Cyber risks in heavy industry: perpetual motion

At a recent Mining Insurance & Risk Association conference in Vancouver, a cyber risk specialist informed a travel-weary auditorium of insurance and risk professionals on their 2nd cup of joe, that she had researched the Dark Web (basically the underground hackers hangout) and found that 28 out of 30 attendee companies had some form of exposed data available for sale or freely available for use by others.

As you can imagine, in a room full of people (technical underwriters, global risk managers, risk engineers, loss adjusters and humble insurance brokers) who generally eat, drink and sleep thinking about risk, we quickly shook off the morning shroud and starting scribbling some furious notes.

There is perhaps a perception that because the mining and construction sectors operate often with a distinct separation between their computer networks and the ‘coal face’, it was possible that operations could continue despite a cyber attack.  The prospect of a prolonged shutdown, or worse a malicious physical attack using their own systems against them, has historically been considered improbable.

Two worlds collided…

The creep of IoT (the internet of things – that is the automation and interconnectivity of operations) has bought serious improvements in production, safety and processes to our Operational Technology (OT) that was historically separated from our Information Technology (IT) systems.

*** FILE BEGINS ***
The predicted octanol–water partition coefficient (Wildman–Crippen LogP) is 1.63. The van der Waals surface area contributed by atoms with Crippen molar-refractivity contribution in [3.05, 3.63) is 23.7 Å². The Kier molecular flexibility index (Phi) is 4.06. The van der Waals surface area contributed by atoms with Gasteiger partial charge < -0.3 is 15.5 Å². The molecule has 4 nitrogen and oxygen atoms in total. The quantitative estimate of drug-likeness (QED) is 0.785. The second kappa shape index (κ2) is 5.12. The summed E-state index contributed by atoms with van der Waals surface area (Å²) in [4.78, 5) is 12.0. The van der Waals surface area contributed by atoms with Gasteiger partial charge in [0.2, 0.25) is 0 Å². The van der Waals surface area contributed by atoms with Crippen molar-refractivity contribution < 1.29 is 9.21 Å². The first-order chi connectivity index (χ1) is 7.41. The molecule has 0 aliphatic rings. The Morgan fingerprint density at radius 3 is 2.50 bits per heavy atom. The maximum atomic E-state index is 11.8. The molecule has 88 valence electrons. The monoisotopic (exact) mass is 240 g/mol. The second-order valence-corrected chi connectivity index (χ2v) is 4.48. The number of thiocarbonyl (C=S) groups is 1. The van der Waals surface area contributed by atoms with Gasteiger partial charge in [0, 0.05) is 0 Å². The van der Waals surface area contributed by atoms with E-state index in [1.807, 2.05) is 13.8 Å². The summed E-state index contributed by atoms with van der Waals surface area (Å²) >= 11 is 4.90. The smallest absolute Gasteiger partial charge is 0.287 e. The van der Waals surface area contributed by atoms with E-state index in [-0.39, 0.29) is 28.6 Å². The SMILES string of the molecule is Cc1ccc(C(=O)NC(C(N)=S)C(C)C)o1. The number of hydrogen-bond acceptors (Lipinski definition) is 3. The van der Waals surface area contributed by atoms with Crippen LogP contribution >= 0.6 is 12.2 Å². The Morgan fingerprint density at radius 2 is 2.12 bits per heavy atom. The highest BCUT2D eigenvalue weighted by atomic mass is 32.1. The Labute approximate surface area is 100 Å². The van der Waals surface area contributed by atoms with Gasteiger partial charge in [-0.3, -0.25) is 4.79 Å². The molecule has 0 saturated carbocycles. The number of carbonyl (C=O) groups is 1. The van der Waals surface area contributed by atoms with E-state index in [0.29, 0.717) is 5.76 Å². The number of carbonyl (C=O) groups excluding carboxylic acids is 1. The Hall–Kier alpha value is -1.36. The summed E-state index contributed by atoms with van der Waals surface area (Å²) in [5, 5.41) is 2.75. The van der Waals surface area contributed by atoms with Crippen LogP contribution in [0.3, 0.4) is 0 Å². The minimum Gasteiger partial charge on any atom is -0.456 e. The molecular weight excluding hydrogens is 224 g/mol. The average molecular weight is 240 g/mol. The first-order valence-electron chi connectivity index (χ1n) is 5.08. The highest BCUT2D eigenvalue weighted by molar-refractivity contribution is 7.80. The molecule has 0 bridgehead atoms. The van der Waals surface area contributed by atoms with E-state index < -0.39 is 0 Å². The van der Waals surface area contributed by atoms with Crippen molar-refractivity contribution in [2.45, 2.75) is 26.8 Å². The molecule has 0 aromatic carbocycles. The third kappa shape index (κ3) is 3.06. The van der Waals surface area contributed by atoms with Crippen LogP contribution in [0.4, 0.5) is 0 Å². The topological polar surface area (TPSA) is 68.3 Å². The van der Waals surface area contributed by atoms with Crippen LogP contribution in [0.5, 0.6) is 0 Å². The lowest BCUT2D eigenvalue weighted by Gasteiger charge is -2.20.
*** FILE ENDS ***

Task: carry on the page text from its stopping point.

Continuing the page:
The joining of these two worlds has now merged enmeshed operational risk with technology, creating entry points for potential cyber attacks – and every business is susceptible, irrespective of how

prepared some may think they are.  Previously unimagined risks now likely, and the evolution of these are in perpetual motion, with more creative cyber criminals and in some instances state-backed actors, constantly shifting the goal posts.

Automation of heavy industry processes and plant and machinery has created an opportunity to exploit and develop physical manifestation for cyber criminals to act beyond the hijacking and ransoming of computer systems – physical consequences are now a reality.

Interestingly, the aforementioned cyber specialist casually mentioned that manuals for automated machinery including trucks, drill rigs, longwalls, schematics and designs of remote operational control rooms, and instruction and training materials for heavy industry automated machinery and equipment are all now in demand on the Dark Web.  If cyber criminals are trained in their operation, and they gain control of the network systems, their ability to wreck some serious havoc is very real.

Won’t my ISR / Property insurance program respond?

Ah, not really.

While there are a few exceptions where insurers do cover some damage arising from cyber attacks, more broadly since 2019, the Lloyd’s Market Association (LMA) has developed two exclusions specifically designed to address when and if the property insurance programs can respond to Cyber and Data losses.

Without going into the technicalities, in short, you will likely find either the LMA5401 which is a total exclusion whereby any damage or resulting business interruption is excluded on your ISR policy, or the LMA5400 which provides a very limited writeback of some cover for fire or explosion resulting from a Cyber Incident (as defined).